FMA gives NZX a glowing report
The NZX has a gold star from the Financial Markets Authority, which reviews the stock exchange operator at least once a year.
It found the NZX is carrying out its regulatory role effectively, its markets are well regulated and it is not required to take any specific actions.
The FMA says it is satisfied market participants’ compliance is effective, with the NZX demonstrating good processes and responding appropriately to breaches.
“We believe the market may still interpret low levels of visible action to mean NZX does not respond appropriately to potential or actual non-compliance,” FMA capital markets director Garth Stanish says.
“This is particularly evident in commentaries made when the market experiences an event such as a large price movement.”
But he says much of NZX’s regulatory work is not obvious to the public, with monitoring for market misconduct and inquiries into issuers’ material disclosures generally remaining behind the scenes.
When breaches occur, enforcement action taken by NZX is usually only reported if the case is referred to the NZ Markets Disciplinary Tribunal.
Thirteen cases were referred to the tribunal last year, with four relating to participants and brokers. Two were for breaches of good broking practice, one was for breach of employee trading permissions requirements, and the fourth was for short-selling when an issuer was under a takeover. There was one referral in 2014 for breaches of rules regarding employee trading.
The FMA is encouraging NZX to improve public visibility of its regulatory action, suggesting it publish participant updates and report when it uses its new infringement notice power for minor breaches.
It also reviewed NZX’s approach to dealing with recurring non-compliance and looked at three files concerning different breaches by the same firm. Two of the breaches were relatively minor and the third was due to timeliness and priority of placing client orders into the market.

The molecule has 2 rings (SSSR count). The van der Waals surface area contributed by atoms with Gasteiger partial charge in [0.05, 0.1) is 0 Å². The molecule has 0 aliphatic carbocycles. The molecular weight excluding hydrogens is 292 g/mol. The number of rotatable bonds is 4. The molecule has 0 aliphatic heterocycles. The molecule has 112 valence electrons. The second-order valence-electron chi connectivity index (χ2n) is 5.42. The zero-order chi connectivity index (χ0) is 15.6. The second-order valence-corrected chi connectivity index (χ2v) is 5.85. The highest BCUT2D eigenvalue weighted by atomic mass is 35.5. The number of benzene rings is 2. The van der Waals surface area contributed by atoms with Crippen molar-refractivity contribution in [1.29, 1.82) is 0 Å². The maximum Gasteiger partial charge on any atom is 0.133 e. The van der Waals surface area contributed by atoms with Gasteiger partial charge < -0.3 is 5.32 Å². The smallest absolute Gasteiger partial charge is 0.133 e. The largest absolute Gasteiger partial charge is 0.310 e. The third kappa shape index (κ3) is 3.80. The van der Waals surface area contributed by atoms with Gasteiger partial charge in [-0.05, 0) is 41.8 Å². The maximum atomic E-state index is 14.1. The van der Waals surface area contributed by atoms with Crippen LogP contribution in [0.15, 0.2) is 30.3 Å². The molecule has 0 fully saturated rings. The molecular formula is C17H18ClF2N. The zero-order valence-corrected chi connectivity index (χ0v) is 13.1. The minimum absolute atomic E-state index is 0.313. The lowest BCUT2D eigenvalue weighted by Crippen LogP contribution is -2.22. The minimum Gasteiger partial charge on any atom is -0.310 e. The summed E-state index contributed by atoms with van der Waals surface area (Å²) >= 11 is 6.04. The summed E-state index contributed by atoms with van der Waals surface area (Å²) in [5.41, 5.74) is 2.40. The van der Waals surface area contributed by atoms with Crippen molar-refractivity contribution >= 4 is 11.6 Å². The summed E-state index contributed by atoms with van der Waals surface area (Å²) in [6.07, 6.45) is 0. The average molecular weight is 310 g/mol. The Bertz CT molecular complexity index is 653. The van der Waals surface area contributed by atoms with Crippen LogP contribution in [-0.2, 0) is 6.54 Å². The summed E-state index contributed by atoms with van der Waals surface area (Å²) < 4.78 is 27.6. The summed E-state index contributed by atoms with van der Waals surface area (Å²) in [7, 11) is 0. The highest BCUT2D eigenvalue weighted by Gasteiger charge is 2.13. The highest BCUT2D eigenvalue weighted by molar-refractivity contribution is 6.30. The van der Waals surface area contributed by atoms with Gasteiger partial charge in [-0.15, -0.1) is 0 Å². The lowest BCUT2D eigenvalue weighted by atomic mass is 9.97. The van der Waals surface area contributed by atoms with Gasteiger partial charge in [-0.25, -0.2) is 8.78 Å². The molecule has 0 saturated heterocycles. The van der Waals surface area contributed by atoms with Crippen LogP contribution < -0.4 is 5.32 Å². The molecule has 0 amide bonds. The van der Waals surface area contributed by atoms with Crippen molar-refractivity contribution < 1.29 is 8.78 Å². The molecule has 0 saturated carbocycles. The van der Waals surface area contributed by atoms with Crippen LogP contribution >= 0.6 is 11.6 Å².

The firm was required to modify its processes, undertake training and report back to NZX, and the FMA says this was appropriate.
There were two key changes to NZX’s business during the year – it acquired funds management business SuperLife and launched the NXT market, for small and medium sized companies.
The FMA says while the purchase of SuperLife could lead to potential conflicts of interest between its commercial interests and its regulatory role, it is satisfied NZX has appropriate measures in place to address this.
There are three companies listed on the NXT, but the FMA says this has let the procedures and technology be tested and it is satisfied the NZX is monitoring the new market appropriately for the level of activity on it.
NZX’s equity markets have doubled in value since the FMA’s first review in 2011. During 2015, the total value increased 14.2% to $110.2 billion.
The FMA notes international trading in NZX’s markets appears to be increasing, mostly through direct market access (DMA) accounts, which let participant firms’ clients enter orders directly into NZX’s trading system.
“As trading grows, it is increasingly important NZX participants’ controls for DMA access by their clients are adequate to maintain orderly markets and prevent market misconduct," Mr Stanish says. "Participants should also be able to identify the source of orders, as the participant is responsible for all trading executed through its accounts.”
The NZX is reviewing participant rules and if proposed changes go ahead, participant firms will be required to enter more information into the trading system, to help NZX identify clients.
The FMA has taken enforcement action against suspected market manipulation three times in the past two years, following referrals from NZX.
FMA is satisfied that NZX:
ensured, to the extent reasonably practicable, that each of its licensed markets was fair, orderly and transparent
had adequate arrangements for notifying disclosures from participants in its markets, and for continuing to make them available
had adequate arrangements for handling conflicts between its commercial interests, and the obligation to ensure its markets operate in a fair, orderly and transparent manner
had adequate arrangements for monitoring the conduct of participants in its markets
had adequate arrangements for enforcing compliance with market rules
had sufficient resources (including financial, technological and human resources) to operate its licensed markets properly.